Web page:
Ferrari butchered by Sony A350

Discussion in 'Sony' started by Focus, May 3, 2008.

  1. Focus

    Focus Guest

    Boy, bad colors, no sharpness, useless IS and bad software; Sony has a lot
    to learn.

    But what do you think of the pics?

    http://photos-of-portugal.com/
     
    Focus, May 3, 2008
    #1
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  2. Focus

    Alan Browne Guest

    Given the mainly poor composition and clutter I would put the butchery
    on the photographer, not the camera. But that is so often the case,
    isn't it?

    The colors, where not influenced by reflections and open shade (blueness
    in the shadows) are as correct as a JPG shown on the internet on a
    variety of screens is likely to be.

    Shooting so close to dead noon is bound to have issues, isn't it?

    Automobile photos done by anyone who knows what they are doing are done
    with a lot more care to reflections, lighting and color.

    Keep up the good work. You'll get there in time.
     
    Alan Browne, May 3, 2008
    #2
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  3. Focus

    Focus Guest

    It was late in the afternoon, about 4.00. Not my time, but the client wanted
    it. Also I wanted to go to a nice place at a beach, but he preferred this
    background.
    The colors aren't good. If you look closer, you'll find magenta bleeding in
    the red. The RAW files were even worse, with some parts more orange and
    others total magenta.
    Just shows how useless those reviews are on all sites.
     
    Focus, May 3, 2008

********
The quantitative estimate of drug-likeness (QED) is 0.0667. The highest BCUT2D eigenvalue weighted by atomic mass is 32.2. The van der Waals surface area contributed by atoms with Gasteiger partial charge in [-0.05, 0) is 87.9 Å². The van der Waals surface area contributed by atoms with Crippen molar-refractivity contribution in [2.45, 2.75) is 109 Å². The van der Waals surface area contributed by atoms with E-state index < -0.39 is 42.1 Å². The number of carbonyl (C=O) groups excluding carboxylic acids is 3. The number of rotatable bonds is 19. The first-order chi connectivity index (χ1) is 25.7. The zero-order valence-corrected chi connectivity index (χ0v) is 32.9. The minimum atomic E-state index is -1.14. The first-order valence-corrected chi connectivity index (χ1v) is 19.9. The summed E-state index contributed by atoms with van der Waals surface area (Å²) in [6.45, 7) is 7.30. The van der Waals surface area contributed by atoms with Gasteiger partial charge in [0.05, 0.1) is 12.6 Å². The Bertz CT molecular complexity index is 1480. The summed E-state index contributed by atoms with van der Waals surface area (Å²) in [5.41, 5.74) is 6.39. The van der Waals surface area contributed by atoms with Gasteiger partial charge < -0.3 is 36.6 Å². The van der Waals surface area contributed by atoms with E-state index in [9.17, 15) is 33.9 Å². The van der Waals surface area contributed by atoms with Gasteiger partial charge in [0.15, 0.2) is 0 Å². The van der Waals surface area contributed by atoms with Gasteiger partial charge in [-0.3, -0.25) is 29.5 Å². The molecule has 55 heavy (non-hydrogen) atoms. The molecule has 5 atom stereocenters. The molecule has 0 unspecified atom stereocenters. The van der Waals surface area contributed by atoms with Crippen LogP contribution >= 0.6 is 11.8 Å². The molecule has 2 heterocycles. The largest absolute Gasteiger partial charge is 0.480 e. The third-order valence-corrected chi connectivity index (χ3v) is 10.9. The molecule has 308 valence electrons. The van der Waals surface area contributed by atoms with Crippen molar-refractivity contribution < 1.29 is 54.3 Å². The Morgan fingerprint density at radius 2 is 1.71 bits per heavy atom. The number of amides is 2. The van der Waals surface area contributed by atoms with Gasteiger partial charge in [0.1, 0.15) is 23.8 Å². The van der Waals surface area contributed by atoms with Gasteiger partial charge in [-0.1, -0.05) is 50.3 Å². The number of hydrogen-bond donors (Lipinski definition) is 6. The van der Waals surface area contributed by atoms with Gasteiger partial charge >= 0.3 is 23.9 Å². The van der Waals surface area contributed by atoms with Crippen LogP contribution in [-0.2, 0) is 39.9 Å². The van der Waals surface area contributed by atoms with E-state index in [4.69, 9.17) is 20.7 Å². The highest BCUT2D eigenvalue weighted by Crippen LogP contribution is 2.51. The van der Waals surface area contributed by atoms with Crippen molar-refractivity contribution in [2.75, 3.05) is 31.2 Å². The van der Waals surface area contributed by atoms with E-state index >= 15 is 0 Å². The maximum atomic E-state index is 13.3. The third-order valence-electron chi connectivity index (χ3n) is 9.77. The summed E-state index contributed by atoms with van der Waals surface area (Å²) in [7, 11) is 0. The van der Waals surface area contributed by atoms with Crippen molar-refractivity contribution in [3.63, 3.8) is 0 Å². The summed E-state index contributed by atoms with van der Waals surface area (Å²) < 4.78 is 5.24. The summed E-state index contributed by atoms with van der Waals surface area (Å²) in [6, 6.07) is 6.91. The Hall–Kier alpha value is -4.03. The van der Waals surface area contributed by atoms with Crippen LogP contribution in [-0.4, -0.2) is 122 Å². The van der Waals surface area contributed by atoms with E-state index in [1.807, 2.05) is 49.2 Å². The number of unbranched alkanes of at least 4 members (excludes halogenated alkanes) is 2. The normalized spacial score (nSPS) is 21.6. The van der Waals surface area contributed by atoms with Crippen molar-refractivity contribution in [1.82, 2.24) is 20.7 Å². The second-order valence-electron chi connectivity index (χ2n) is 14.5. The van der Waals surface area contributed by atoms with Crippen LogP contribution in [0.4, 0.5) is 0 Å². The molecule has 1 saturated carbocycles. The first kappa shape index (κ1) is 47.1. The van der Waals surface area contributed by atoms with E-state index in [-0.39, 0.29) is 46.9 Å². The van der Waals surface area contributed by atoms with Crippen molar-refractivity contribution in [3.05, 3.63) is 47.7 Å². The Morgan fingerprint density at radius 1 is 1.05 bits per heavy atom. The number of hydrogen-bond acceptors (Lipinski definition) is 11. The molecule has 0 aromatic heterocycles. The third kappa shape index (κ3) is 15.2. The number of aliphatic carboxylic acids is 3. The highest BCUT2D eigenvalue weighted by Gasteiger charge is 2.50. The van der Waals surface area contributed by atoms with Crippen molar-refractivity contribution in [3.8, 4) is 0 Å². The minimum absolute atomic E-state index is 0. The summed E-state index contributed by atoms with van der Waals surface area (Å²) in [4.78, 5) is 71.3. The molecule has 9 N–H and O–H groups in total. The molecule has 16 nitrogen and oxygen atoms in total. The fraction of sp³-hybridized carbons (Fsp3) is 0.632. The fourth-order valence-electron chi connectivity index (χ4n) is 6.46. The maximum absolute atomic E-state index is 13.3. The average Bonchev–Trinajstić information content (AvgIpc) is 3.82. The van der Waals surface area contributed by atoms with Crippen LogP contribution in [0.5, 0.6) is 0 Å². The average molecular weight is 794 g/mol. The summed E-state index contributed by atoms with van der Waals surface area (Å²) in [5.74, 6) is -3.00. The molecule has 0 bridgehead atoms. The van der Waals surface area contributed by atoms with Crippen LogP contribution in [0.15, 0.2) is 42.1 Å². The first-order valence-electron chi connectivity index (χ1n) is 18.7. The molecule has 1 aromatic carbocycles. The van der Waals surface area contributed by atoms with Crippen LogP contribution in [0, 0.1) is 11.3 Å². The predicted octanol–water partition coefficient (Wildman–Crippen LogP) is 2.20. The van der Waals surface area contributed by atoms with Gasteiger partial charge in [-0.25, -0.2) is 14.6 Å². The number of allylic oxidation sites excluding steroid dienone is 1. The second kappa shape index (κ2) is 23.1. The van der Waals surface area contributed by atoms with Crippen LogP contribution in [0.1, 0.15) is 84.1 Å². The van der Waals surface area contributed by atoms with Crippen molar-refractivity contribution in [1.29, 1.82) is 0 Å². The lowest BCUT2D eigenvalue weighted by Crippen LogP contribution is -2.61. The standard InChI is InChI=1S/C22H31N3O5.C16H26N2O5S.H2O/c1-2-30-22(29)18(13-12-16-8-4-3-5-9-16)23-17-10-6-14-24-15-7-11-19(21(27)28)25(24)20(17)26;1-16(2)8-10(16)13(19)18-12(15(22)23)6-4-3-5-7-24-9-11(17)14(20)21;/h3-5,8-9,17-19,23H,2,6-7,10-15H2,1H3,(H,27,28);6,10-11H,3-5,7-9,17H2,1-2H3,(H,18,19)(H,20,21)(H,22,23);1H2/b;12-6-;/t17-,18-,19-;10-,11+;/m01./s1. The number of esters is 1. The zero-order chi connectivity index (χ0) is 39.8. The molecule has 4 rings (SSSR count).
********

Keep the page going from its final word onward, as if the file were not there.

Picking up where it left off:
#3
  4. I know one thing. Those wheels would look sweet on the old John Deere!



    Rita

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    Rita Berkowitz, May 3, 2008
    #4
  5. Focus

    Alan Browne Guest

    n the afternoon, about 4.00.

    Portugal at 16:00 the sun is very high in May ... same thing.


    Not my time, but the client wanted
    Again, look up. Sky=blue: this will bleed into the blue channel. Point
    you photoshop cursor at the pavement shadow are near the car and you'll
    see a huge magenta component. This is not the camera's fault - it is
    the 'fill' from the blue sky.

    In a raw file the only colors are RGB (for this sensor). How did you
    import them? What s/w? What settings?

    Actually I have seen reports on the 350 referring to softness issues,
    but not color issues.

    The IS of even the lowly Maxxum 7D is very good to about 2 stops if you
    use good handholding technique. OTOH, if I were shooting a car I would
    definitely be using a tripod.
     
    Alan Browne, May 3, 2008
    #5
  6. Focus

    C J Campbell Guest

    Nice car. Too bad about the terrible lighting conditions. Even shading
    it with a bed sheet would have helped.
     
    C J Campbell, May 4, 2008
    #6
  7. For cars, work at dusk with the afterglow of sunset in sky - a big, soft
    light over the top of the car. Go down to the beach or use a light
    ground not black tarmac.

    It's the harsh light which is at fault here, not the camera in any way.
    For this colour, you should shoot or process to AdobeRGB (doesn't help
    web viewing I know) and adjusting the White Balance can have useful results.

    But the secret to really great car shots is after-sunset or dawn light
    plus water or sand - loads of reflection.

    David

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    David Kilpatrick, May 4, 2008
    #7
  8. Focus

    Smeeegles Guest

    looks like a typical point and shoot quality camera picture.
    composition is excellent so it makes up for the poor quality equipment.
     
    Smeeegles, May 4, 2008
    #8
  9. Focus

    dj_nme Guest

    Says you.
    What, no exif data?
    Or, a "point and shoot" quality user.
    To compensate for the high contrast between the top of the car and the
    side, infill flash should have been used to fill the shadow and reduce
    the contrast between side and top.
    Set the camera to expose the rest of the scene correctly (eg ISO 100
    1/100th f1:16) and the flash at -2EV to put some light in the shadows on
    the car without washing them out completely.
    We only have the word of the OP that the camera used to take these was
    actually a Sony A350, the exif has been stripped and so there is no way
    to confirm or disprove his(?) claims.
     
    dj_nme, May 4, 2008